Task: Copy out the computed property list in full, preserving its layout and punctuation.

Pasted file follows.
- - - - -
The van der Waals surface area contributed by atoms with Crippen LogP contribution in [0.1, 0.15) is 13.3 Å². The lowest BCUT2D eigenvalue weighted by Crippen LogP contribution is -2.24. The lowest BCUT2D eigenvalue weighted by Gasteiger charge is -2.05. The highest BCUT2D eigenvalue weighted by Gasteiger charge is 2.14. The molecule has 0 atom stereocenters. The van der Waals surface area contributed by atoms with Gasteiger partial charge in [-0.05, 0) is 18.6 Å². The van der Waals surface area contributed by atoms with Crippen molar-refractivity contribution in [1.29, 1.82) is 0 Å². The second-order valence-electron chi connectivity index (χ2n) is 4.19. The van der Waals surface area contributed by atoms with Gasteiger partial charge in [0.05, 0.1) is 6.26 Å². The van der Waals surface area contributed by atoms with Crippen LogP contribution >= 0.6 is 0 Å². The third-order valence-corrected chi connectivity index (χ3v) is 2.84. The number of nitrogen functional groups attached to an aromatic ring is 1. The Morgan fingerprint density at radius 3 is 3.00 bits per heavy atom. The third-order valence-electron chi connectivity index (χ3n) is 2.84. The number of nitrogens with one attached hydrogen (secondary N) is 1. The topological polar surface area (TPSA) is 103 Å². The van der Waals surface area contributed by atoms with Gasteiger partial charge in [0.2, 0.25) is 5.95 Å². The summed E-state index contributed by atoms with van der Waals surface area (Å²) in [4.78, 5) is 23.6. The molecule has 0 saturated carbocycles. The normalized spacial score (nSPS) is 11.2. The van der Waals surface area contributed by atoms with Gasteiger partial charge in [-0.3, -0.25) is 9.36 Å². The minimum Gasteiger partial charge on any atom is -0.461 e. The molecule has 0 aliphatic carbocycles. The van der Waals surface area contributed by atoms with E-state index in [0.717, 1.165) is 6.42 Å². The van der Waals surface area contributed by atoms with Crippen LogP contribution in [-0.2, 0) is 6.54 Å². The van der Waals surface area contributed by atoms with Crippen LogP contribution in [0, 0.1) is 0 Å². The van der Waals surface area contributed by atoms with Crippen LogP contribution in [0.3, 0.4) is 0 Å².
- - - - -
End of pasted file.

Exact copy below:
The van der Waals surface area contributed by atoms with Crippen LogP contribution in [0.1, 0.15) is 13.3 Å². The lowest BCUT2D eigenvalue weighted by Crippen LogP contribution is -2.24. The lowest BCUT2D eigenvalue weighted by Gasteiger charge is -2.05. The highest BCUT2D eigenvalue weighted by Gasteiger charge is 2.14. The molecule has 0 atom stereocenters. The van der Waals surface area contributed by atoms with Gasteiger partial charge in [-0.05, 0) is 18.6 Å². The van der Waals surface area contributed by atoms with Crippen molar-refractivity contribution in [1.29, 1.82) is 0 Å². The second-order valence-electron chi connectivity index (χ2n) is 4.19. The van der Waals surface area contributed by atoms with Gasteiger partial charge in [0.05, 0.1) is 6.26 Å². The van der Waals surface area contributed by atoms with Crippen LogP contribution >= 0.6 is 0 Å². The third-order valence-corrected chi connectivity index (χ3v) is 2.84. The number of nitrogen functional groups attached to an aromatic ring is 1. The Morgan fingerprint density at radius 3 is 3.00 bits per heavy atom. The third-order valence-electron chi connectivity index (χ3n) is 2.84. The number of nitrogens with one attached hydrogen (secondary N) is 1. The topological polar surface area (TPSA) is 103 Å². The van der Waals surface area contributed by atoms with Gasteiger partial charge in [0.2, 0.25) is 5.95 Å². The summed E-state index contributed by atoms with van der Waals surface area (Å²) in [4.78, 5) is 23.6. The molecule has 0 saturated carbocycles. The normalized spacial score (nSPS) is 11.2. The van der Waals surface area contributed by atoms with Gasteiger partial charge in [-0.3, -0.25) is 9.36 Å². The minimum Gasteiger partial charge on any atom is -0.461 e. The molecule has 0 aliphatic carbocycles. The van der Waals surface area contributed by atoms with E-state index in [0.717, 1.165) is 6.42 Å². The van der Waals surface area contributed by atoms with Crippen LogP contribution in [-0.2, 0) is 6.54 Å². The van der Waals surface area contributed by atoms with Crippen LogP contribution in [0, 0.1) is 0 Å². The van der Waals surface area contributed by atoms with Crippen LogP contribution in [0.3, 0.4) is 0 Å².